The upshot of that meeting was a series of adopted resolutions authorizing the directors to sell the club's property in Media and pay existing bank mortgages and debts of the organization. The balance of these proceeds was to be placed in trust. By its terms the trust income would be used for an experimental period of three years to support club activities in York County exclusively,*fn1 and at the conclusion of this period, the principal would be distributed to each of the active members as of December 16, 1963, who elected to withdraw his pro rata share and terminate his membership. Additionally, it was resolved that members joining after the date of this meeting would have no vested interest in the land then owned by the club or the proceeds therefrom.
Thereafter in 1966, the club property was sold to Delaware County in lieu of condemnation and the balance of the proceeds after the indebtedness was paid off, some $220,000, was deposited in an account entitled "Rose Tree Fox Hunting Club -- Old Members' Equity." Income from this account was used to defray the expense
[ 444 Pa. Page 581]
of activities in York, where incidentally the organization had become an immediate success attracting many new members.
However by the time the three-year trust period expired, a majority of the club was composed of York area members and the club under this new majority, took the position that it would not allow the old Philadelphia members to withdraw their shares. On September 17, 1969, an action was instituted to allow the old members to withdraw their shares in accordance with the declaration of trust.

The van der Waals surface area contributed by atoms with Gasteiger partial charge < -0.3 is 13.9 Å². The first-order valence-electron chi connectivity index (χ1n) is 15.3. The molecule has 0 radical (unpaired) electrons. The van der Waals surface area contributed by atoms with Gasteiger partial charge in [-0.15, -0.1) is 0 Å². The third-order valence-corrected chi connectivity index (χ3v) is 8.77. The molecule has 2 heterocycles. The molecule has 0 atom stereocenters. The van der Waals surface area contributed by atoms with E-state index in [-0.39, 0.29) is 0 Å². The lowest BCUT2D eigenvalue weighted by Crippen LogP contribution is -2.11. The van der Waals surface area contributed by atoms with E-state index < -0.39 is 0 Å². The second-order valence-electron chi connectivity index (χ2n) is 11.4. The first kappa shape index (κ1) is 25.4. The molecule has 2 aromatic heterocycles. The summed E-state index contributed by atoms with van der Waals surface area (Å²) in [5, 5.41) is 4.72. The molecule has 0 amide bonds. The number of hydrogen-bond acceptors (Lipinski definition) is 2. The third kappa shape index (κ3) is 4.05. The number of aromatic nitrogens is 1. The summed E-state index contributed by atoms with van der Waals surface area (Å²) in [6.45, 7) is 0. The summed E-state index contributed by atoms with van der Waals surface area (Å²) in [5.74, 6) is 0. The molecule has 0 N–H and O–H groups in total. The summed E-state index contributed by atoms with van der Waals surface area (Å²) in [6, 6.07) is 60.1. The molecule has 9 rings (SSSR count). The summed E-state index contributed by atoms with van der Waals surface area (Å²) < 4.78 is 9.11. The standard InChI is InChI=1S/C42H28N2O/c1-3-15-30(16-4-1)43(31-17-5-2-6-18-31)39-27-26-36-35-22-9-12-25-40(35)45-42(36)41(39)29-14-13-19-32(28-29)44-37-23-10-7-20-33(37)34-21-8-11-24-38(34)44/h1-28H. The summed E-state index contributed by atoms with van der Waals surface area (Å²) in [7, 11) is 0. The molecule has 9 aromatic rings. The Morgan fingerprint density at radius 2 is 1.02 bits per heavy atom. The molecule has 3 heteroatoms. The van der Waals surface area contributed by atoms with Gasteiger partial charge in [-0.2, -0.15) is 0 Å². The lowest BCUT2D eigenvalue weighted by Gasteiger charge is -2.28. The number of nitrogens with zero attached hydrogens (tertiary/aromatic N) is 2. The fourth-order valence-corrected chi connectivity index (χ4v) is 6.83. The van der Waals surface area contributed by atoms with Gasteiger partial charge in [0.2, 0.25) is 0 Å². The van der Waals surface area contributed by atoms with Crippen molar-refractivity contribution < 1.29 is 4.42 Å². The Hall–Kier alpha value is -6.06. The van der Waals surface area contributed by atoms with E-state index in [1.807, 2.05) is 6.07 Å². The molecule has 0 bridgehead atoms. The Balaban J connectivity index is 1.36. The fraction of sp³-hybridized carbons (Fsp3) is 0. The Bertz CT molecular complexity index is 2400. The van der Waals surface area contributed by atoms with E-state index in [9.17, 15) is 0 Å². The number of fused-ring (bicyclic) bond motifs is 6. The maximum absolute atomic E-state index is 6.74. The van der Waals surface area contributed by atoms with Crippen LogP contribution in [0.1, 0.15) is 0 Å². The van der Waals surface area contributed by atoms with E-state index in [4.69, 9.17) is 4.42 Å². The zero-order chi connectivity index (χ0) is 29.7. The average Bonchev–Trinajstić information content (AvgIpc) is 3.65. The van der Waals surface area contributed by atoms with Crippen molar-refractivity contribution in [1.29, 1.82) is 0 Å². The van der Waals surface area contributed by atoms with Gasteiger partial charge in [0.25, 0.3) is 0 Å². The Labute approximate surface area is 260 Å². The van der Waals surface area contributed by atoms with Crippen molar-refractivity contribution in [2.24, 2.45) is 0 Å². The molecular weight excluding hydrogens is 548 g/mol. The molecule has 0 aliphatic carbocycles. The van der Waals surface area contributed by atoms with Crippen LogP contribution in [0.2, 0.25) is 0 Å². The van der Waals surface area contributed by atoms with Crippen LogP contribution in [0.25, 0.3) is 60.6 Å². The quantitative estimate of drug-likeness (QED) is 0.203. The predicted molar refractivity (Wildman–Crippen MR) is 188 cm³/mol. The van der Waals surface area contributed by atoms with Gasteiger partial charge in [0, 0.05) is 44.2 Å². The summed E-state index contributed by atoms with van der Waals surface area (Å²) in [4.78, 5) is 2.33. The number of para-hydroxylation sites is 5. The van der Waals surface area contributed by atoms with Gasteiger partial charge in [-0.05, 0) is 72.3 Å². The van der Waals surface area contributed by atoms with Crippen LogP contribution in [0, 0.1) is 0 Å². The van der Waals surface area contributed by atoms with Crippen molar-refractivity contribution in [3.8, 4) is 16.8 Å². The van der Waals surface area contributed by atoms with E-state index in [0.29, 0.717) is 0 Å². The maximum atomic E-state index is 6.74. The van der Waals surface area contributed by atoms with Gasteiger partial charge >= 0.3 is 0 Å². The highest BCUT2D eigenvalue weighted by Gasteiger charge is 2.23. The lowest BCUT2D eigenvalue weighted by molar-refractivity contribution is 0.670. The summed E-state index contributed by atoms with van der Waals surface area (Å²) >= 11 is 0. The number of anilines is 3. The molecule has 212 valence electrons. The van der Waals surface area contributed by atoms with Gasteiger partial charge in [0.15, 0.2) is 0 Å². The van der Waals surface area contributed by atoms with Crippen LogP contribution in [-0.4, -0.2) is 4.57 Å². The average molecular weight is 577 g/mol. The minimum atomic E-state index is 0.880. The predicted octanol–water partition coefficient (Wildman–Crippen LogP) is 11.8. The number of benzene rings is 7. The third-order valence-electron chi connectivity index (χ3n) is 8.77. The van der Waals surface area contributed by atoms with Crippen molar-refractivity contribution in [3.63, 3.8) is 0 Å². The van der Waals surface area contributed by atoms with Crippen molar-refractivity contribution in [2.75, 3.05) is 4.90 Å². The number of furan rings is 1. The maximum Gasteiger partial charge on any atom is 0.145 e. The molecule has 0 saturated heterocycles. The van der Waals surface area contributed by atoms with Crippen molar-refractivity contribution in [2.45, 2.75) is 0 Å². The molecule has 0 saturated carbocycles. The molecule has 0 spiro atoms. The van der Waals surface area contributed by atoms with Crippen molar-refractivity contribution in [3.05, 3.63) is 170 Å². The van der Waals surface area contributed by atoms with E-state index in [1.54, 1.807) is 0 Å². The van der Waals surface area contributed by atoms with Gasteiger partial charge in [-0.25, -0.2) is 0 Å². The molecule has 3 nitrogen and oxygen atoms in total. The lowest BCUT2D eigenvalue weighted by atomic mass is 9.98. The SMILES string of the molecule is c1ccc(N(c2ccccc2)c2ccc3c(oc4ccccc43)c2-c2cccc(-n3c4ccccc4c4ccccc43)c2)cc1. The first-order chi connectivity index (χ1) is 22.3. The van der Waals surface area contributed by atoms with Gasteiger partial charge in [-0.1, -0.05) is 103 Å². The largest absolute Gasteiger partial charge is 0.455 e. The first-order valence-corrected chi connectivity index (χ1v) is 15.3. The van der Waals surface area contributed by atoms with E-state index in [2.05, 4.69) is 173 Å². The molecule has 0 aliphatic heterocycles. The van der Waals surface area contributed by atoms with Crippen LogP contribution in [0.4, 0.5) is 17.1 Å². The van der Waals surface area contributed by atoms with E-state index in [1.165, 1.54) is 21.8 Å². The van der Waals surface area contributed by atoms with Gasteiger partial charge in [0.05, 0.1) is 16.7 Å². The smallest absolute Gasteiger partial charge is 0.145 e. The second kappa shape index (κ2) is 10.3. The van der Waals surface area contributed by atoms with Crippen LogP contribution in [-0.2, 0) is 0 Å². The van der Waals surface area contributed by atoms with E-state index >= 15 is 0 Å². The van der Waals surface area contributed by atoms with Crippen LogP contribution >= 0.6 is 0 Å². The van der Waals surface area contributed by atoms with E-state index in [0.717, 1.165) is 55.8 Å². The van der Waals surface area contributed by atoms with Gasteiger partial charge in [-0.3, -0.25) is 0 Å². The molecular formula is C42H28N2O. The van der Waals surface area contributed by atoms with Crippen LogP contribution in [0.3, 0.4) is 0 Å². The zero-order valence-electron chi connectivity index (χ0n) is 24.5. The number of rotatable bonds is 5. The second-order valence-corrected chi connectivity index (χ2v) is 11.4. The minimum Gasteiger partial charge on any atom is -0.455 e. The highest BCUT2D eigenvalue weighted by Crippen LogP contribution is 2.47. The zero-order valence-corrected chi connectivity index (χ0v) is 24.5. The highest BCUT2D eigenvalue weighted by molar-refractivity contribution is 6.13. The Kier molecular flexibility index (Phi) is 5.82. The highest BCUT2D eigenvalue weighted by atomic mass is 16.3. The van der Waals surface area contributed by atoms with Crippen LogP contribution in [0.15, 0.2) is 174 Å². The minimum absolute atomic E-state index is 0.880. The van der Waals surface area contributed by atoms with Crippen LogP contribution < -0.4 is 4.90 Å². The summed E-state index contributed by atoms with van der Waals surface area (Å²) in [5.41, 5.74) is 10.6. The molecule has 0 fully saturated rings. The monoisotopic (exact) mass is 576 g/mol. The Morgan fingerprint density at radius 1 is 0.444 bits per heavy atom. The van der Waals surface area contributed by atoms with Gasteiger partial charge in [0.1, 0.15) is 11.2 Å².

After the commencement of this action and the filing of preliminary objections, the parties sought to reach a settlement which would avoid the expense of further litigation and restore harmony to the social club. In essence the plan of settlement would allow a Philadelphia member who so elected, to withdraw one-half the amount to which he would have been entitled under the 1963 resolutions, the balance to remain with the club.
The lower court refused to approve this settlement and thereafter sustained appellee's preliminary objections on the grounds that absent dissolution, the members had no vested interest in the net proceeds of the sale of club real estate in Media and therefore no trust could be created since the members did not own the trust res. It was also held that since the club was not formally dissolved, any distribution of funds would constitute a violation of the Nonprofit Corporation Code, 15 P.S. § 7309. Borden's petition to intervene was denied by the court in its decree of November 5, 1970. These appeals followed.
Nos. 186 and 177
We agree that the preliminary objections to the petition to enforce distribution were properly sustained
[ 444 Pa. Page 582]
but for substantially different reasons than those assigned by the lower court.